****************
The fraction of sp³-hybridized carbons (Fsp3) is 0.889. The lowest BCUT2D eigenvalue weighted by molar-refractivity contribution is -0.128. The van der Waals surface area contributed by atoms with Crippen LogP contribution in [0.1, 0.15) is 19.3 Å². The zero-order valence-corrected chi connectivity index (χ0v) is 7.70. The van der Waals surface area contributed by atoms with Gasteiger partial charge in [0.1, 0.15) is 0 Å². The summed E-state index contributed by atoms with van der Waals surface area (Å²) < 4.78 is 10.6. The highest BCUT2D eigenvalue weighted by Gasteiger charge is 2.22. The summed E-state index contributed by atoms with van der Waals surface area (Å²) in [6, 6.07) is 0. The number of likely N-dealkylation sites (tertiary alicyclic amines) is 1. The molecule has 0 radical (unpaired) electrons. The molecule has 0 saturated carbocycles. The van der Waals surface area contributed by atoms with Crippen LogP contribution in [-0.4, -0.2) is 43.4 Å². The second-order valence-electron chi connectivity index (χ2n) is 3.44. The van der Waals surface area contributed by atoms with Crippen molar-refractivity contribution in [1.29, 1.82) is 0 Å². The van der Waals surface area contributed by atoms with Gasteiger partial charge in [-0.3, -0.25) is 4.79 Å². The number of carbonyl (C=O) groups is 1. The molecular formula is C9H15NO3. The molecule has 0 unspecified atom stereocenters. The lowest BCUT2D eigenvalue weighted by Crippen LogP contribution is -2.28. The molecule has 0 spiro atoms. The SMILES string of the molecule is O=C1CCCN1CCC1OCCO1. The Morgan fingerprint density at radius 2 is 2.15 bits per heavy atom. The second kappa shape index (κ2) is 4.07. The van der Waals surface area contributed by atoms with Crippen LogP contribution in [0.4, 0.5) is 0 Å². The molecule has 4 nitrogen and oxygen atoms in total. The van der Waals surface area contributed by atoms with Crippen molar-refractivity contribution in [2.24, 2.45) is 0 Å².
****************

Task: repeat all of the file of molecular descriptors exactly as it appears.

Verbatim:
The fraction of sp³-hybridized carbons (Fsp3) is 0.889. The lowest BCUT2D eigenvalue weighted by molar-refractivity contribution is -0.128. The van der Waals surface area contributed by atoms with Crippen LogP contribution in [0.1, 0.15) is 19.3 Å². The zero-order valence-corrected chi connectivity index (χ0v) is 7.70. The van der Waals surface area contributed by atoms with Gasteiger partial charge in [0.1, 0.15) is 0 Å². The summed E-state index contributed by atoms with van der Waals surface area (Å²) < 4.78 is 10.6. The highest BCUT2D eigenvalue weighted by Gasteiger charge is 2.22. The summed E-state index contributed by atoms with van der Waals surface area (Å²) in [6, 6.07) is 0. The number of likely N-dealkylation sites (tertiary alicyclic amines) is 1. The molecule has 0 radical (unpaired) electrons. The molecule has 0 saturated carbocycles. The van der Waals surface area contributed by atoms with Crippen LogP contribution in [-0.4, -0.2) is 43.4 Å². The second-order valence-electron chi connectivity index (χ2n) is 3.44. The van der Waals surface area contributed by atoms with Crippen molar-refractivity contribution in [1.29, 1.82) is 0 Å². The van der Waals surface area contributed by atoms with Gasteiger partial charge in [-0.3, -0.25) is 4.79 Å². The number of carbonyl (C=O) groups is 1. The molecular formula is C9H15NO3. The molecule has 0 unspecified atom stereocenters. The lowest BCUT2D eigenvalue weighted by Crippen LogP contribution is -2.28. The molecule has 0 spiro atoms. The SMILES string of the molecule is O=C1CCCN1CCC1OCCO1. The Morgan fingerprint density at radius 2 is 2.15 bits per heavy atom. The second kappa shape index (κ2) is 4.07. The van der Waals surface area contributed by atoms with Crippen LogP contribution in [0.4, 0.5) is 0 Å². The molecule has 4 nitrogen and oxygen atoms in total. The van der Waals surface area contributed by atoms with Crippen molar-refractivity contribution in [2.24, 2.45) is 0 Å².